Spelling-to-sound effects in single-word reading
Brown, G. D. A. (Gordon D. A.) and Watson, Frances L.. (1994) Spelling-to-sound effects in single-word reading. British Journal of Psychology, Vol.85 (No.2). pp. 181-202. ISSN 00071269Full text not available from this repository.
Official URL: http://dx.doi.org/10.1111/j.2044-8295.1994.tb02518...
Computational modelling of word-naming processes has suggested that the frequency of spelling-to-sound correspondence facilitates print-to-sound translation time and has given rise to predictions that are supported by empirical data (Brown, 1987 a). This contrasts with earlier claims that regularity is the only spelling-to-sound correspondence attribute that determines word-naming time. Here we report further evidence for the effects of the frequency of spelling-to-sound correspondences on word-naming latency. Experiment 1 excludes alternative, orthographic neighbourhood interpretations of the putative spelling-to-sound effects. Experiment 2 shows that a word's number of rhymes does not affect naming latency for that word, thus excluding explanations in terms of output phonology. Experiment 3 replicates earlier findings that a word's spelling-to-sound enemies, as well as friends, determine naming latency. Thus both the regularity and the frequency of spelling-to-sound correspondences influence word-naming time. The implications for models of oral reading processes are explored.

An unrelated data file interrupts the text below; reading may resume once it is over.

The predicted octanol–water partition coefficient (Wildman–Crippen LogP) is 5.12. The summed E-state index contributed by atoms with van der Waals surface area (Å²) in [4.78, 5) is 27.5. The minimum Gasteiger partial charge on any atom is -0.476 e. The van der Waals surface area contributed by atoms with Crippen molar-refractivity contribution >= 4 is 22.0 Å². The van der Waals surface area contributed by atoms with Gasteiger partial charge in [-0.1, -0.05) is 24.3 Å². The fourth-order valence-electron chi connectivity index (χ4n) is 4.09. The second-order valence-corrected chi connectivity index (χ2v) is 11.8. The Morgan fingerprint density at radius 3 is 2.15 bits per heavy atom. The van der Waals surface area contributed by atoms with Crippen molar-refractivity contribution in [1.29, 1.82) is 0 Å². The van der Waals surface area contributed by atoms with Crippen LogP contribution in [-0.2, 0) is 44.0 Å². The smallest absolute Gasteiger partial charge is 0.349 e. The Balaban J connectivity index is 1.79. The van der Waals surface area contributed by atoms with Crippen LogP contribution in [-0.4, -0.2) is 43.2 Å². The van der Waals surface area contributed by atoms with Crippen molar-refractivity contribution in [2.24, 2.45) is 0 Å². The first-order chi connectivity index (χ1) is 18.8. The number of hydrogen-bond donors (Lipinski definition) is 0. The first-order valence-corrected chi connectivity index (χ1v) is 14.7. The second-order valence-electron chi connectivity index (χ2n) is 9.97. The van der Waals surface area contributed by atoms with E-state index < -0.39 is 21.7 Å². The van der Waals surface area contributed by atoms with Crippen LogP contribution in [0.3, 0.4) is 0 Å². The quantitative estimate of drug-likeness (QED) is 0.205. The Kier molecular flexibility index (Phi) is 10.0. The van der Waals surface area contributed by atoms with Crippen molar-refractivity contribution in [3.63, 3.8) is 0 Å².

|Item Type:||Journal Article|
|Subjects:||B Philosophy. Psychology. Religion > BF Psychology
P Language and Literature > P Philology. Linguistics
|Divisions:||Faculty of Science > Psychology|
|Library of Congress Subject Headings (LCSH):||Phonetics, Reading, Psychology of, Computational linguistics, Oral reading|
|Journal or Publication Title:||British Journal of Psychology|
|Publisher:||John Wiley & Sons Ltd.|
|Page Range:||pp. 181-202|
|Funder:||Medical Research Council (Great Britain) (MRC), Economic and Social Research Council (Great Britain) (ESRC), Leverhulme Trust (LT)|
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